Syrian rebels launch new offensive near Damascus
Syrian rebel factions launched a new offensive targeting regime positions on the eastern fringes of the heavily fortified capital at dawn on Sunday, rebel sources told The New Arab.
Syrian state television later reported that Syrian government forces were trying to push back the rebel groups
Sources on the ground told The New Arab the attack began when Tahrir al-Sham, an alliance of Islamist factions dominated by Jabhat Fateh al-Sham (ex-Nusra Front and al-Qaeda affiliate) detonated two suicide car bombs near regime bases in Jobar, a suburb of Damascus.
Following the explosions, battles erupted between rebel forces and regime troops, the sources said. The battles are ongoing.
Other rebel factions including Failaq al-Rahman are simultaneously battling regime forces in adjacent districts close to the Damascus-Homs highway. Unconfirmed reports suggest rebels are in control of several points along the strategic thoroughfare.
The regime launched airstrikes on Jobar and al-Abassiyin districts in tandem with artillery shelling. Mortar shells reportedly fell inside the perimeter of the capital. No casualties were reported.
According to witness accounts, regime forces closed several main roads in the capital.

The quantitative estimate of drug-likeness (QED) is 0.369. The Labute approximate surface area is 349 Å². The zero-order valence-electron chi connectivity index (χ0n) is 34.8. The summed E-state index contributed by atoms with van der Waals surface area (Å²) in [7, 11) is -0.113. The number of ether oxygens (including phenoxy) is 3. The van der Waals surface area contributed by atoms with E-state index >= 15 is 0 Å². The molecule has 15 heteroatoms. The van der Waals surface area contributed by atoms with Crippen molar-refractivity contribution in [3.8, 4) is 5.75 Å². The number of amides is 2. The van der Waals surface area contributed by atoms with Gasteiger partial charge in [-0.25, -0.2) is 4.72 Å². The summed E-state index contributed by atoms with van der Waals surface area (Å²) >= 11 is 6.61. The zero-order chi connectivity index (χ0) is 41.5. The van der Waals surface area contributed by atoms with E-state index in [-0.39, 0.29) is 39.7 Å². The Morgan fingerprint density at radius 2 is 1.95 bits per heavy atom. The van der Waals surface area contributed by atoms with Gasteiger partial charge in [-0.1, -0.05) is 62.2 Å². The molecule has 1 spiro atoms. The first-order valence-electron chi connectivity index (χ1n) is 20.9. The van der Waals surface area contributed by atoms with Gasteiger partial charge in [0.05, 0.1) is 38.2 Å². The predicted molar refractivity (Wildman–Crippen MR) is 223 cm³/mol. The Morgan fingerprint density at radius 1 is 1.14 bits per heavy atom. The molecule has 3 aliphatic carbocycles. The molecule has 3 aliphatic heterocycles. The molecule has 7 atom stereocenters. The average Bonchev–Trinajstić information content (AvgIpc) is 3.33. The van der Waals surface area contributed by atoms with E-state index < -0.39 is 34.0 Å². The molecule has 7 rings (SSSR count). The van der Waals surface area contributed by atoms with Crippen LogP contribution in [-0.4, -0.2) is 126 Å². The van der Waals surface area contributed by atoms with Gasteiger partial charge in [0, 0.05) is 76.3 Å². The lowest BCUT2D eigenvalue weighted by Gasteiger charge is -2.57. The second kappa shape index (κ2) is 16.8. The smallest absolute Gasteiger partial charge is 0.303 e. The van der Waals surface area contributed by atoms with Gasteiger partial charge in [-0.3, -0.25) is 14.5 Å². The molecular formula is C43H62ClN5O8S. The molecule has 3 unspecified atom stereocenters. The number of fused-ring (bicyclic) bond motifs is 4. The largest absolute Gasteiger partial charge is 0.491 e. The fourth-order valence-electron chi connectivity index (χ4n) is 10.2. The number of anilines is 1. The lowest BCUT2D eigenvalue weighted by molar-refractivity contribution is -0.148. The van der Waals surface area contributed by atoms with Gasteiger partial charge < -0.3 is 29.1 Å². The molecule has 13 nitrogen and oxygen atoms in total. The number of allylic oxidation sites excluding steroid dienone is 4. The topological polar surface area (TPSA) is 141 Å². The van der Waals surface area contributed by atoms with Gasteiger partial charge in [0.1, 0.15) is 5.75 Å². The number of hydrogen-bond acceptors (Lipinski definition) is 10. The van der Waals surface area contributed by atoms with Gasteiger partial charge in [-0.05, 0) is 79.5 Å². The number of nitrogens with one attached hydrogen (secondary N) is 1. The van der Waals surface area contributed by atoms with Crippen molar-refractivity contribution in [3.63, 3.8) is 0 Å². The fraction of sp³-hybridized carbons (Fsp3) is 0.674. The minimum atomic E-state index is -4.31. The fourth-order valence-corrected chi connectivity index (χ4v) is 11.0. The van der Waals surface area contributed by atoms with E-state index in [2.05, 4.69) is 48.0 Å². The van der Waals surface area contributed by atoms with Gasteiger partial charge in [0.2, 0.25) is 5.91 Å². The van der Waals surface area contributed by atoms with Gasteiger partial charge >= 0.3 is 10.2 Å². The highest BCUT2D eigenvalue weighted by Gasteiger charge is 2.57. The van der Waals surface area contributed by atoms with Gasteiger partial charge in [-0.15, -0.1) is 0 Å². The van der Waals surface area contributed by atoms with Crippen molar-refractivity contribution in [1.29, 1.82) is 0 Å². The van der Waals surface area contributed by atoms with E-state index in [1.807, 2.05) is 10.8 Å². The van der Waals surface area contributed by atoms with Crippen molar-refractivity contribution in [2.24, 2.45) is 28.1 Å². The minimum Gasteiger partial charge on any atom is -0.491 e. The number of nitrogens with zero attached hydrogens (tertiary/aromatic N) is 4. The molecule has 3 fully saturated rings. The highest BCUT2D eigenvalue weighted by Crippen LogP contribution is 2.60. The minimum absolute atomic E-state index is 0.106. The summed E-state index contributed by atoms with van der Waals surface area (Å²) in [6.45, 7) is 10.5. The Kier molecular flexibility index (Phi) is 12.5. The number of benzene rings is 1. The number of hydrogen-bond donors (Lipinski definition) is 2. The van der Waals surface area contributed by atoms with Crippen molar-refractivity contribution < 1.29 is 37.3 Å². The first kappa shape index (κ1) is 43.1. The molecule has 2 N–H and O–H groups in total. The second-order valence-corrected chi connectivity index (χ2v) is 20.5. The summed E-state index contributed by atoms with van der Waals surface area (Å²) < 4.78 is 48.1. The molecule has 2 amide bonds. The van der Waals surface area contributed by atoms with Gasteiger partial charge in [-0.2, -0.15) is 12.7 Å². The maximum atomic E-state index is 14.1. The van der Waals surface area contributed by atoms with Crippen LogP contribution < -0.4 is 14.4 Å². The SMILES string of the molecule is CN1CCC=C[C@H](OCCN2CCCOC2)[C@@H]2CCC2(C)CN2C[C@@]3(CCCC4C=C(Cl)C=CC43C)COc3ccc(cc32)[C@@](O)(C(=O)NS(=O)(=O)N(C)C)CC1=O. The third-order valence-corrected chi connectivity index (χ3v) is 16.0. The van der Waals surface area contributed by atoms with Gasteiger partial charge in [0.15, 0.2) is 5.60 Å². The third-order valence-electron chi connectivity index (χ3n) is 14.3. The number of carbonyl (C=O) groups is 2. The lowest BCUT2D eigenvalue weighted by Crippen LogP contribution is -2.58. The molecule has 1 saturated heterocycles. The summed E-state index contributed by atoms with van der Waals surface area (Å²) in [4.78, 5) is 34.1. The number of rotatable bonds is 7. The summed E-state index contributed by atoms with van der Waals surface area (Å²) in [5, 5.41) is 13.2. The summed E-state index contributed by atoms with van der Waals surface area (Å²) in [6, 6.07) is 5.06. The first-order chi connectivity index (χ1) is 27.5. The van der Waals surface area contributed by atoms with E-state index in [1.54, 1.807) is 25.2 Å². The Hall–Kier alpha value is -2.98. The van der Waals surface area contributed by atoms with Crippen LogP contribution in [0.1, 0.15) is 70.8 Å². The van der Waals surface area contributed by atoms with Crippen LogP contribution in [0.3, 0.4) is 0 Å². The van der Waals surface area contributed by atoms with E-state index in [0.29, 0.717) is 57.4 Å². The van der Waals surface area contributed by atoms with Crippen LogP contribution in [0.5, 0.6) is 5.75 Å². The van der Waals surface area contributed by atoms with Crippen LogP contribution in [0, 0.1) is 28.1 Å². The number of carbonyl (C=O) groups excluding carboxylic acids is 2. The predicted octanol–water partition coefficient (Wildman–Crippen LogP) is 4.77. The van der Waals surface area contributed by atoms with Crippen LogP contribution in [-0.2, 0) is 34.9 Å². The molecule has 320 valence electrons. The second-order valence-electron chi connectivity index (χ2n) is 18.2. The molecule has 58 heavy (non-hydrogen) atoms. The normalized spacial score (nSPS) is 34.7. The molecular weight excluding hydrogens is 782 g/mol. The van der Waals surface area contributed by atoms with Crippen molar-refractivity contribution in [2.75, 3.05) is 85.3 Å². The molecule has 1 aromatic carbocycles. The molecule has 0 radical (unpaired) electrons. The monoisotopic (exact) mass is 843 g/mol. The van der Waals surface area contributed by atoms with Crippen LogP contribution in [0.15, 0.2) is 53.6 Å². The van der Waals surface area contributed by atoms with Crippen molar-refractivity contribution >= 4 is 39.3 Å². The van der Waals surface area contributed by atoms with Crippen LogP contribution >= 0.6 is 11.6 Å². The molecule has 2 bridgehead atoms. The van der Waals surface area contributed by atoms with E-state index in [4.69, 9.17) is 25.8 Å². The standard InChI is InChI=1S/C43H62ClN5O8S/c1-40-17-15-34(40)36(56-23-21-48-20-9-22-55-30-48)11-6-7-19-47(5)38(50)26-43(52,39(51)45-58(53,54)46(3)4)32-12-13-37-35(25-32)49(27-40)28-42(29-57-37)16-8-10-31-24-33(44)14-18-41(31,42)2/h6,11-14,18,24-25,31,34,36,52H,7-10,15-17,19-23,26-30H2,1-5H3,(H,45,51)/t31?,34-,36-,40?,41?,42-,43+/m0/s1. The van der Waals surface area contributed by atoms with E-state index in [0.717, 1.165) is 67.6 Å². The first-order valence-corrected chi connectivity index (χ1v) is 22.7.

Jobar stands between Damascus and the besieged rebel stronghold of Eastern Ghouta in the suburbs, which government airstrikes have battered in recent weeks.
Rebels remain in control of several pockets around the capital, many of which are besieged by the Syrian regime forces and its ally Hizballah.
|Jobar stands between Damascus and the besieged rebel stronghold of Eastern Ghouta in the suburbs, which government airstrikes have battered in recent weeks.|
Six years of war
Siege tactics have been used by the Syrian regime in other areas – such as east Aleppo – in order to pummel and starve rebel forces and local communities into submission before negotiating settlement deals in its best interests.
The Syrian conflict began six years ago, when the Baath regime - in power since 1963 and led by Bashar al-Assad -responded with military force to peaceful protests demanding democratic reforms during the Arab Spring wave of uprisings, triggering an armed rebellion fuelled by mass defections from the Syrian army.
According to independent monitors, hundreds of thousands of civilians have been killed in the war, mostly by the regime and its powerful allies, and millions have been displaced both inside and outside of Syria.
The brutal tactics pursued mainly by the regime, which have included the use of chemical weapons, sieges, mass executions and torture against civilians have led to war crimes investigations.